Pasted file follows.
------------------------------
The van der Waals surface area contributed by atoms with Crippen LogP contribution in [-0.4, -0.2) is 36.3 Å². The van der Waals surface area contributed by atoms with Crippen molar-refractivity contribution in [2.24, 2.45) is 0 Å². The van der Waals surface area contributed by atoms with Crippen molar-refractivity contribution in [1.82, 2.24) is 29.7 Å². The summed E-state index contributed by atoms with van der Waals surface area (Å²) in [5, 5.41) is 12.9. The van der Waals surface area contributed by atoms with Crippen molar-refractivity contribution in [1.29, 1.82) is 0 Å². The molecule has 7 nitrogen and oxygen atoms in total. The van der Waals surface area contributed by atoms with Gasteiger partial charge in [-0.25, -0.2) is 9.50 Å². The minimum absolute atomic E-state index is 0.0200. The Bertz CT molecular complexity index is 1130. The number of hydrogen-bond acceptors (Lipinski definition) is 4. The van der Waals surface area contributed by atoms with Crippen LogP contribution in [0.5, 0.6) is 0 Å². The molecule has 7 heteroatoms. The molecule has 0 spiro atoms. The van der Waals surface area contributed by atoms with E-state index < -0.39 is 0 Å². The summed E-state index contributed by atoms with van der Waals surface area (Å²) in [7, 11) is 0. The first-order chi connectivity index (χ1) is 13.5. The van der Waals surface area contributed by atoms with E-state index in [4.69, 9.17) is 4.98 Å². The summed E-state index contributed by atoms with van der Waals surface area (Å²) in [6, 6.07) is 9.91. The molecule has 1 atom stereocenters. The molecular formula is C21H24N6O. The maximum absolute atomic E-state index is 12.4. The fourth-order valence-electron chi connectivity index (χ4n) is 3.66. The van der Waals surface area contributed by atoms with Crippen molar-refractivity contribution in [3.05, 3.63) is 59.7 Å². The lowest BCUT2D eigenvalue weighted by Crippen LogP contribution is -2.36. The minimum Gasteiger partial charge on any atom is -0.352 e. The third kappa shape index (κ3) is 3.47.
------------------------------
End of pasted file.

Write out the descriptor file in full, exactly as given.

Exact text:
The van der Waals surface area contributed by atoms with Crippen LogP contribution in [-0.4, -0.2) is 36.3 Å². The van der Waals surface area contributed by atoms with Crippen molar-refractivity contribution in [2.24, 2.45) is 0 Å². The van der Waals surface area contributed by atoms with Crippen molar-refractivity contribution in [1.82, 2.24) is 29.7 Å². The summed E-state index contributed by atoms with van der Waals surface area (Å²) in [5, 5.41) is 12.9. The van der Waals surface area contributed by atoms with Crippen molar-refractivity contribution in [1.29, 1.82) is 0 Å². The molecule has 7 nitrogen and oxygen atoms in total. The van der Waals surface area contributed by atoms with Gasteiger partial charge in [-0.25, -0.2) is 9.50 Å². The minimum absolute atomic E-state index is 0.0200. The Bertz CT molecular complexity index is 1130. The number of hydrogen-bond acceptors (Lipinski definition) is 4. The van der Waals surface area contributed by atoms with Crippen LogP contribution in [0.5, 0.6) is 0 Å². The molecule has 7 heteroatoms. The molecule has 0 spiro atoms. The van der Waals surface area contributed by atoms with E-state index < -0.39 is 0 Å². The summed E-state index contributed by atoms with van der Waals surface area (Å²) in [7, 11) is 0. The first-order chi connectivity index (χ1) is 13.5. The van der Waals surface area contributed by atoms with E-state index in [4.69, 9.17) is 4.98 Å². The summed E-state index contributed by atoms with van der Waals surface area (Å²) in [6, 6.07) is 9.91. The molecule has 1 atom stereocenters. The molecular formula is C21H24N6O. The maximum absolute atomic E-state index is 12.4. The fourth-order valence-electron chi connectivity index (χ4n) is 3.66. The van der Waals surface area contributed by atoms with Crippen molar-refractivity contribution in [3.05, 3.63) is 59.7 Å². The lowest BCUT2D eigenvalue weighted by Crippen LogP contribution is -2.36. The minimum Gasteiger partial charge on any atom is -0.352 e. The third kappa shape index (κ3) is 3.47.